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  • Updated 12.21.2023
  • Released 10.11.1993
  • Expires For CME 12.21.2026

Sleep and parkinsonism



The significant impact of Parkinson disease on sleep was clearly noted in James Parkinson’s remarkable description of the illness in his 1817 monograph, “An Essay on the Shaking Palsy.” He correctly noted that the motoric symptoms of Parkinson disease, such as severe nocturnal emergent tremor or nocturnal immobility, have great potential to interrupt sleep. Today, we are aware that the sleep-Parkinson disease interaction takes many other forms, including the effect of Parkinson drugs or Parkinson-associated behavioral symptoms (depression and psychosis) on sleep, and the (mostly beneficial) effect of sleep on the symptoms of the disease. The author highlights the common sleep disorders found in Parkinson disease, looking at both the potential etiologies and treatment options. One of the most striking sleep problems in Parkinson disease is excessive daytime sleepiness, which is in part due to medication side effects, but also highly correlated with age and duration of disease. We have also learned that many sleep disorders that are moderately common in the general population, such as restless legs syndrome and REM sleep behavior disorder, could be more prevalent among Parkinson patients, the latter condition sometimes antedating clinical Parkinson disease by years. Finally, this update discusses the role of circadian disruption in the development of Parkinson disease, an exciting new area of research and potential intervention.

Key points

• REM sleep behavior disorder is one of the most common sleep disorders associated with Parkinson disease and sometimes antedates the motoric features of Parkinson disease by years.

• Daytime sleepiness and fatigue are common complaints in Parkinson disease patients, especially in the elderly and in men.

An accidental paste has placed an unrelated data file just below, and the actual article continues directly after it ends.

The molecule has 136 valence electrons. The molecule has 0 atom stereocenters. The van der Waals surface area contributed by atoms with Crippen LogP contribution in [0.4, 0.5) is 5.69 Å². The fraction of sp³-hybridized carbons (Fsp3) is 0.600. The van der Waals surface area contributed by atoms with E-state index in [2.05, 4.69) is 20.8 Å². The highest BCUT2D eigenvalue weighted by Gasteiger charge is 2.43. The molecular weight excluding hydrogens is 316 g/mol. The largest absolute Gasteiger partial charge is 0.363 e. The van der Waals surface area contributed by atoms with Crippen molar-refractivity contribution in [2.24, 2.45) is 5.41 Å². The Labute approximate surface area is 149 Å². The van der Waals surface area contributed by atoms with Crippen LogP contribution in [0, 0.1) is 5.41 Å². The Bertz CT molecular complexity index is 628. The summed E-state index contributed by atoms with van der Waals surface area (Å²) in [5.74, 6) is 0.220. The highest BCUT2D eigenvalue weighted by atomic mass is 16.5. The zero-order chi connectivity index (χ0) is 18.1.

• Circadian dysfunction is an important emerging component of sleep dysfunction in Parkinson disease, with recent demonstration of changes in melatonin release patterns and potential benefits seen from timed bright light exposure.

• The common notion that parkinsonian tremor disappears entirely during sleep is not completely true as tremor can re-emerge, sometimes significantly, during sleep arousals.

• Bedtime dosages of dopaminergic medications, especially long-acting preparations, are very useful to combat nocturnal re-emergent parkinsonian symptoms, such as high-amplitude tremor or severe akinesia, while in bed, which can significantly disrupt sleep.

Historical note and terminology

In 1817 James Parkinson, a medical practitioner from the township of Shoreditch, published his remarkable monograph entitled “An Essay on the Shaking Palsy.” In this monograph he described six patients he had observed with a unique neurologic disorder that would later come to bear his name. In the first six lines of this monograph, he confirmed the prominent clinical features of this condition much as we know them today:

. . . involuntary tremulous motion, with lessened muscular power, in parts not in action and even when supported. . . with a propensity to bend the trunk forwards, and to pass from a walking to a running pace. . . the senses and intellects being uninjured.

In addition to its classical features, Parkinson was also well aware of the syndrome’s interaction with sleep. On page 7 of his 63-page monograph he noted, “The tremulous motion of the limbs occurs during sleep, and augment until they awaken the patient and frequently with much agitation and alarm.” Commenting on the potential severity of tremor in advanced Parkinson patients, Parkinson goes on to state, “but even when exhausted nature seizes a small portion of sleep, the motion becomes so violent as not only to shake the bed-hangings, but even the floor and sashes of the room” (75). Parkinson’s vivid and concise descriptions of this syndrome and its accompaniments remain among the most remarkable and venerated accomplishments in clinical neurology. Although he coined the Latinized term “paralysis agitans” in place of shaking palsy, both terms have gradually disappeared in favor of Parkinson disease, the title that honors the master clinician. Today, even those conditions that clinically resemble Parkinson disease, although they are histologically different, are referred to collectively as the Parkinson syndromes.

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